International Politics: Building Democracies from Conflict

  • Summer schools
  • Department of Government
  • Application code SS-IR210
  • Starting 2019
  • Short course: Open
  • Location: London

How can we design, build and sustain 'democracies' in places that have been engaged in sustained conflict? 

We will explore societies torn apart by political violence and ethnic conflict.  The main purpose is to diagnose the central problems, and examine what political responses are most appropriate.

Session: Two
Dates: 8 July – 26 July 2019
Lecturer: Dr Paul Mitchell


Programme details

Key facts

Level: 200 level. Read more information on levels in our FAQs

Fees:  Please see Fees and payments

Lectures: 36 hours 

Classes: 18 hours

Assessment*: One examination and one essay

Typical credit**: 3-4 credits (US) 7.5 ECTS points (EU)

*Assessment is optional

**You will need to check with your home institution

For more information on exams and credit, read Teaching and assessment


At least one introductory course in either social science (e.g. political science, international relations, sociology, economics), history or law.

Programme structure

The first part of the course mostly looks at the problems. We begin with an examination of Iraq (Case Study 1: Iraq) as an example of armed intervention and regime change. Themes include the politics of intervention, mass violence, constitution building and power-sharing, and the rise (and fall?) of Islamic State. More generally we will examine the micro foundations of nationalism, grievances and conflict. Since the end of the cold war, almost all wars are ‘civil wars’ so we will consider what causes civil wars, what sustains them, why some last much longer than others, and how do they end? We will examine civil wars both in a comparative manner and also by means of Case Study 2: Multiple Civil Wars in Sudan and South Sudan. There will also be a focus on the strategies of terrorism and suicide terrorism.

The second part of the course shifts the focus of attention to ‘solutions’ and policy responses to divided societies and failing states. Informed responses might include: intervention, mediation and peace agreements; power-sharing and constitutional design (including Case Study 3; Northern Ireland); territorial management of conflict; and transitional justice (including Case Study 4: South Africa and East Timor).

We look at which are the most appropriate electoral systems for divided places (and which should be avoided). The timing of ‘first elections’ after civil war might also be important because they are risky: should they be held early to legitimize the peace, or delayed until state institutions have been rebuilt? We also examine the growth in electoral and competitive authoritarianism: more and more regimes hold semi-competitive elections that are not truly democratic. Why do they do this?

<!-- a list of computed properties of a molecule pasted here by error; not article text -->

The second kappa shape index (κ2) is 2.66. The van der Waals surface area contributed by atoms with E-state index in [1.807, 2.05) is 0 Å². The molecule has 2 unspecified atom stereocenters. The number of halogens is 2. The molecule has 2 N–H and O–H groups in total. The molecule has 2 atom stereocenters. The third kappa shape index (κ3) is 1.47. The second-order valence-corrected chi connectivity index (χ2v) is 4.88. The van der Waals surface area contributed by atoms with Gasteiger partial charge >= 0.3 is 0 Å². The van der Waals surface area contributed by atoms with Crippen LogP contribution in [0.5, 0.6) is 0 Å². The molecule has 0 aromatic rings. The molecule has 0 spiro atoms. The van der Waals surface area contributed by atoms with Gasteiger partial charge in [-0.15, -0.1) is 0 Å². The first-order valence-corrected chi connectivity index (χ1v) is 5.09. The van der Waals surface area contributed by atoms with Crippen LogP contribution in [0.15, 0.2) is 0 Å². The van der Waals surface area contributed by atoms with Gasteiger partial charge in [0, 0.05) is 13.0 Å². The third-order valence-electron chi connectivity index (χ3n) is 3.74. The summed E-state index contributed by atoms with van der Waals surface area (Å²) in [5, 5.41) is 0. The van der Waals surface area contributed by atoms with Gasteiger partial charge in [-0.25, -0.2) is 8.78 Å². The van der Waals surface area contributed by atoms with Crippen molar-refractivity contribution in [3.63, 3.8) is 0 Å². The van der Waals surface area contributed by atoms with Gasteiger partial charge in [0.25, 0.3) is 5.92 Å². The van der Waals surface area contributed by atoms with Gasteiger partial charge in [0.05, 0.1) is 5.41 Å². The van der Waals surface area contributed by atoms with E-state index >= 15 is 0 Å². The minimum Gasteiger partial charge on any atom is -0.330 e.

We end the course by analyzing the ‘Arab Springs’ and the resilience of authoritarianism in the Middle East (including Case Study 5: compare Egypt and Tunisia).

Course outcomes

Students will explore societies torn apart by political violence and ethnic conflict. The aim is to diagnose the central problems, and examine what political responses are most appropriate. Informed responses might include: intervention, mediation and peace agreements; power-sharing and constitutional design; territorial management of conflict; elections, party systems and institutions for governing divided societies.


LSE’s Department of Government is home to some of the most internationally respected experts in politics and government, producing influential research that has a global impact on policy. The Department has always been able to take advantage of its prominent position within the London School of Economics and Political Science, the largest and most important European institution specialising solely in the social sciences. The Department has a strongly cosmopolitan character and alumni can be found in the world's leading political science departments, as well as in journalism, commerce, central and local government, and non-governmental organisations globally.

The 2014 Research Assessment Exercise ranked the LSE Government and International Relations Departments' joint submission first in the UK for the percentage of its research graded world leading or internationally excellent (88%). LSE also came top in the Politics and International Studies REF panel in terms of the most research publications graded “world leading” (4*); the absolute number of top-rated research outputs. LSE’s Department of Government ranked 5th in the world in the 2018 QS World University ranking for Politics and International Studies.

On this three-week intensive programme, you will engage with and learn from full-time lecturers from the LSE’s government faculty.

Reading materials

There is no set text for this course. Course materials will be distributed in the first lecture

*A more detailed reading list will be supplied prior to the start of the programme

**Course content, faculty and dates may be subject to change without prior notice

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